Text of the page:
SGLT2 Inhibitors for Heart Failure with Preserved Ejection Fraction

March 6, 2023

By Raymond Barry

Peer Reviewed

A 2020 report published by the American Heart Association (AHA) in conjunction with the National Institutes of Health (NIH) found that an estimated 6.2 million American adults had heart failure between 2013 and 2016, up from 5.7 million between 2009 and 2012.1 Approximately half of patients with heart failure exhibit a reduced ejection (HFrEF), while the other half display a preserved ejection fraction (HFpEF). Patients suffering from HFpEF are older compared to HFrEF, and the proportion of heart failure patients with HFpEF is expected to rise in the currently aging population.1 Thus, developing and establishing evidence-based medical therapies that reduce morbidity and mortality associated with HFpEF is imperative.

Heart failure is a clinical syndrome characterized by a constellation of signs and symptoms including exertional dyspnea, orthopnea, fatigue, pulmonary congestion, hepatomegaly, and lower extremity edema.2 The AHA and American College of Cardiology Foundation (ACCF) categorize patients based on left ventricular ejection fraction (LVEF).2 Patients with an LVEF less than or equal to 40% are designated as HFrEF, those with greater than or equal to 50% as HFpEF, and those with 41% to 49% are said to have a mildly reduced ejection fraction (HFmrEF). Whereas HFrEF is characterized by systolic dysfunction, HFpEF is predominately due to diastolic dysfunction, whereby decreased ventricular compliance leads to impaired ventricular filling and increased diastolic pressures. Consequently, although ejection fraction remains largely normal, stroke volume and overall cardiac output are reduced and unable to meet the metabolic demands of the body. This confluence of effects leads to the clinical manifestations of heart failure in HFpEF patients.

At the structural level, many patients with HFpEF exhibit left ventricular remodeling characterized by concentric myocardial hypertrophy.3 The exact molecular and pathophysiologic mechanisms that ultimately lead to these structural changes are unclear, and it appears that the syndrome of HFpEF may represent a heterogeneous mix of distinct processes. Consistent with this notion, several phenotypes associated with the development of HFpEF have been established, including aging, obesity, hypertension, and myocardial ischemia, and proper medical treatment may depend on the underlying cause.4 Current management recommendations for HFpEF include the use of diuretics for volume overload, maintenance of a systolic blood pressure less than 130 mmHg, and restoration of normal sinus rhythm in patients with atrial fibrillation.2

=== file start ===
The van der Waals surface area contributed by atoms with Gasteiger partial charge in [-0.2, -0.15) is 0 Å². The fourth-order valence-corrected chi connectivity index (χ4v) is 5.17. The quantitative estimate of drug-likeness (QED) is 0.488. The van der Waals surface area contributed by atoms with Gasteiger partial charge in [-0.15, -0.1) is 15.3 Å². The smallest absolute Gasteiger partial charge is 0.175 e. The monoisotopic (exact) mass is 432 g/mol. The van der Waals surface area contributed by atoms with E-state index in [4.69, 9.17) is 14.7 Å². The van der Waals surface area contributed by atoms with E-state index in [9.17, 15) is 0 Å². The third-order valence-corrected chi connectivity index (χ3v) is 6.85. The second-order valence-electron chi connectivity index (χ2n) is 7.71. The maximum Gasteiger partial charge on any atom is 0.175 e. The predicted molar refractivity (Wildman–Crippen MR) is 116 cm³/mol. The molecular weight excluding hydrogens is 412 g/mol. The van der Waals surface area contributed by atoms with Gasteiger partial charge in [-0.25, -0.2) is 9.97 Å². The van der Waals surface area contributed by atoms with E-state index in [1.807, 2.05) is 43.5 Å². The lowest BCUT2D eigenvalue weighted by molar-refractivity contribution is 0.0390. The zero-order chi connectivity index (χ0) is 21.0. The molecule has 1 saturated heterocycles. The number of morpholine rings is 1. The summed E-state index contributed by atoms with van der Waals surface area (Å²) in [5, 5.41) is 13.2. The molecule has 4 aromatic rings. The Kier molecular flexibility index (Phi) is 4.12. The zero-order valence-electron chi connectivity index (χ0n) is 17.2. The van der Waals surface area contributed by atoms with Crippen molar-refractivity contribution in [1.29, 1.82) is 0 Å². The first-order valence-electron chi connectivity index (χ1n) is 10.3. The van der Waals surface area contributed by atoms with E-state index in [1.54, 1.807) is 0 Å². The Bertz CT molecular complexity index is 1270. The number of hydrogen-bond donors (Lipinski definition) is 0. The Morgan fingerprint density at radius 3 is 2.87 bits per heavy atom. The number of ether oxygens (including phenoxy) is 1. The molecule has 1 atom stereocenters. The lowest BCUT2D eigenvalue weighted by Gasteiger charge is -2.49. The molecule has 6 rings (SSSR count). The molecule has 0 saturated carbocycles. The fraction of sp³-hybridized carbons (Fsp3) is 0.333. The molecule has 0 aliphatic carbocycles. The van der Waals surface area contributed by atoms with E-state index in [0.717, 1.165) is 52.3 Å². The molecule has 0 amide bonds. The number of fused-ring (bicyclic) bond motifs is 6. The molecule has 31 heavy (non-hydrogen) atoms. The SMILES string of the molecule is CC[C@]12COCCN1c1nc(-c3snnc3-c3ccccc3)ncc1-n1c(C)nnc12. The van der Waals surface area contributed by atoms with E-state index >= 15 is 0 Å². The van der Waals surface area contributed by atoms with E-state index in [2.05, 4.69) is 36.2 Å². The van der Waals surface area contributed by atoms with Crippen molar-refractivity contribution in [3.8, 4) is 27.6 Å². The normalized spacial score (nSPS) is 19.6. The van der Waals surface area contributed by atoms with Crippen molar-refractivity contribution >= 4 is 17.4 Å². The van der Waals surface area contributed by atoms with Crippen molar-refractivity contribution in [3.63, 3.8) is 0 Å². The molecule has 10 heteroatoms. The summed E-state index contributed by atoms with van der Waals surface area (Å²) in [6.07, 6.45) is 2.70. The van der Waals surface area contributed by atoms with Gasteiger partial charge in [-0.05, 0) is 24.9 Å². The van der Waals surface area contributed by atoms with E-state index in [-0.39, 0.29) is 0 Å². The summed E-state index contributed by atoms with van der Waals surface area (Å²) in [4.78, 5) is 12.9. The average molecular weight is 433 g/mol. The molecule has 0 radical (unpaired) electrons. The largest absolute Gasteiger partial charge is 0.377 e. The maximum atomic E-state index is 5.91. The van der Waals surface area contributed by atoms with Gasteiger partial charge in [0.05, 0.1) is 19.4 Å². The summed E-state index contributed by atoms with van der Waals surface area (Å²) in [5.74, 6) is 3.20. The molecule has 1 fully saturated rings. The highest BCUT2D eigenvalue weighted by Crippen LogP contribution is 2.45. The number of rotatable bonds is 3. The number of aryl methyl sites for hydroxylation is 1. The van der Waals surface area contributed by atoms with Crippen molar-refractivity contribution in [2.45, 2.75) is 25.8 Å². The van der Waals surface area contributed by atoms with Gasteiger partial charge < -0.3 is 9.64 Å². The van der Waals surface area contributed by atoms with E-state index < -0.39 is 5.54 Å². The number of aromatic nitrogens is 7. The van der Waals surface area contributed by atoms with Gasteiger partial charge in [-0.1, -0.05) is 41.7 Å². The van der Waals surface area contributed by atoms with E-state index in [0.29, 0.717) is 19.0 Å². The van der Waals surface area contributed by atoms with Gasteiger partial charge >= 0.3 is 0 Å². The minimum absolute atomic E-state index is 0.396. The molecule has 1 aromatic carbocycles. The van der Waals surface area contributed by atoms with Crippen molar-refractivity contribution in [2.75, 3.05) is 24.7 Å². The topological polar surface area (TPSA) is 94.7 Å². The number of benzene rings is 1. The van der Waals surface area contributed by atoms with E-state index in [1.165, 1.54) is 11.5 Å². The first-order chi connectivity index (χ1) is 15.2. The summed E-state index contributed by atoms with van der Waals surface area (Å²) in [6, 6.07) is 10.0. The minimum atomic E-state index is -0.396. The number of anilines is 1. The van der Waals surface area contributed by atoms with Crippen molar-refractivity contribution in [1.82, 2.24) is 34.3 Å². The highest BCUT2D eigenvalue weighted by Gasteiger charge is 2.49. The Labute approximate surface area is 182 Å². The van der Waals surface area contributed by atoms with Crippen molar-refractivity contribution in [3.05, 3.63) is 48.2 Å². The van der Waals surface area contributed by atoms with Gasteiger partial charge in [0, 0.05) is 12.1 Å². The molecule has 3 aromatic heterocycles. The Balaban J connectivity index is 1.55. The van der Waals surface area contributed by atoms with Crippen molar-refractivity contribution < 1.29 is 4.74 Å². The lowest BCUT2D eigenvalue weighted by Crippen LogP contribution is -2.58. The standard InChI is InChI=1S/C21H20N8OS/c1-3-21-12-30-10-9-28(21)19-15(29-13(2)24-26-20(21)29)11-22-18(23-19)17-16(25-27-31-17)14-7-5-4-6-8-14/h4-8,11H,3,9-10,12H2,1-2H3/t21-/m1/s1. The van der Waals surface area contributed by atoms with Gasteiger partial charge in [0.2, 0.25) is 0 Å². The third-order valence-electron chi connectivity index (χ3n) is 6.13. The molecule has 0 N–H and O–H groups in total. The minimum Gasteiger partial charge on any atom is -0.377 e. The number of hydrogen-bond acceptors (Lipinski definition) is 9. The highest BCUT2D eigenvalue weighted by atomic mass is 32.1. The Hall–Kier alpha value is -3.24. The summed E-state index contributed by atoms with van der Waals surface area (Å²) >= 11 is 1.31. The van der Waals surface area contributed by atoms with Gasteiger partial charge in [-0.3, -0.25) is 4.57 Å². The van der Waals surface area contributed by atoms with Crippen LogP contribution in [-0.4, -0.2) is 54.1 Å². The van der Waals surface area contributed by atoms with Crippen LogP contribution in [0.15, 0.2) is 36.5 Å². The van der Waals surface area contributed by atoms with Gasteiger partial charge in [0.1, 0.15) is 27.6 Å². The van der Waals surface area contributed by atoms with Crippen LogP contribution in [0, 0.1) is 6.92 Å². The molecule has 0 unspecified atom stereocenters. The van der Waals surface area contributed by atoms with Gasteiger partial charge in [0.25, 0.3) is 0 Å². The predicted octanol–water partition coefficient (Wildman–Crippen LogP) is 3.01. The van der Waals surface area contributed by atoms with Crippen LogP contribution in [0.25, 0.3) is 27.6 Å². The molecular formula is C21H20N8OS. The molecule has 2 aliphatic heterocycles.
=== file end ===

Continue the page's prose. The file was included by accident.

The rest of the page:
Unfortunately, identifying additional pharmacologic agents that improve outcomes in patients with HFpEF has proven difficult. Over the past decade, several clinical trials have attempted to identify such a therapy. These include the 2014 Treatment of Preserved Cardiac Function Heart Failure with an Aldosterone Antagonist (TOPCAT) and the 2019 Prospective Comparison of ARNI with ARB Global Outcomes in HF with Preserved Ejection Fraction (PARAGON-HF) trials, which evaluated the response of patients with HFpEF to mineralocorticoid-receptor antagonists (MRAs) and angiotensin receptor-neprilysin inhibitors (ARNIs), respectively.5,6  The TOPCAT trial randomly assigned 3445 patients with HFpEF to receive spironolactone or placebo and found that spironolactone significantly reduced hospitalizations (hazard ratio, 0.83; 95% CI, 0.69 to 0.99, P=0.04). The PARAGON-HF trial followed 4822 patients with HFpEF randomly assigned to receive sacubitril-valsartan or valsartan alone and found that subjects treated with sacubitril-valsartan exhibited greater improvement in NYHA class (odds ratio, 1.45; 95% CI, 1.13 to 1.86), reduced decline in renal function (hazard ratio, 0.50; 95% CI, 0.33 to 0.77) and a nearly statistically significant decrease in hospitalizations (rate ratio, 0.85; 95% CI, 0.72 to 1.00). In light of this, the FDA expanded the indication for sacubitril-valsartan (brand name Entresto) to all heart failure patients regardless of ejection fraction.7 Overall, these studies provided promising evidence that MRAs and ARNIs may provide benefit to patients with HFpEF. However, the effects described in these studies were modest, and there was no difference in death from cardiovascular causes. To date, no drug has been definitively shown to reduce morbidity or mortality in HFpEF patients.

The shortcomings in identifying HFpEF treatments lie in sharp contrast to HFrEF, where much progress has been made, likely in part due to the greater abundance of research focused on HFrEF when compared to HFpEF. This is evident based on a query of the PubMed database, which yields 628 randomized controlled trials for HFrEF compared to 352 for HFpEF.8 Paradigms for medical treatment of HFrEF have been established based on the meta-analyses of several positive clinical trials, including PARADIGM-HF, EMPHASIS-HF, EMPEROR-Reduced, and DAPA-HF.9-13 This has led to the development of guideline-directed medical therapy (GDMT) by the AHA that emphasizes the use of four classes of medications that have been shown to provide a survival benefit in patients with HFrEF: 1) beta blockers, 2) ARNI/ACEI/ARBs, 3) mineralocorticoid-receptor antagonists, and 4) sodium–glucose cotransporter 2 (SGLT2) inhibitors.2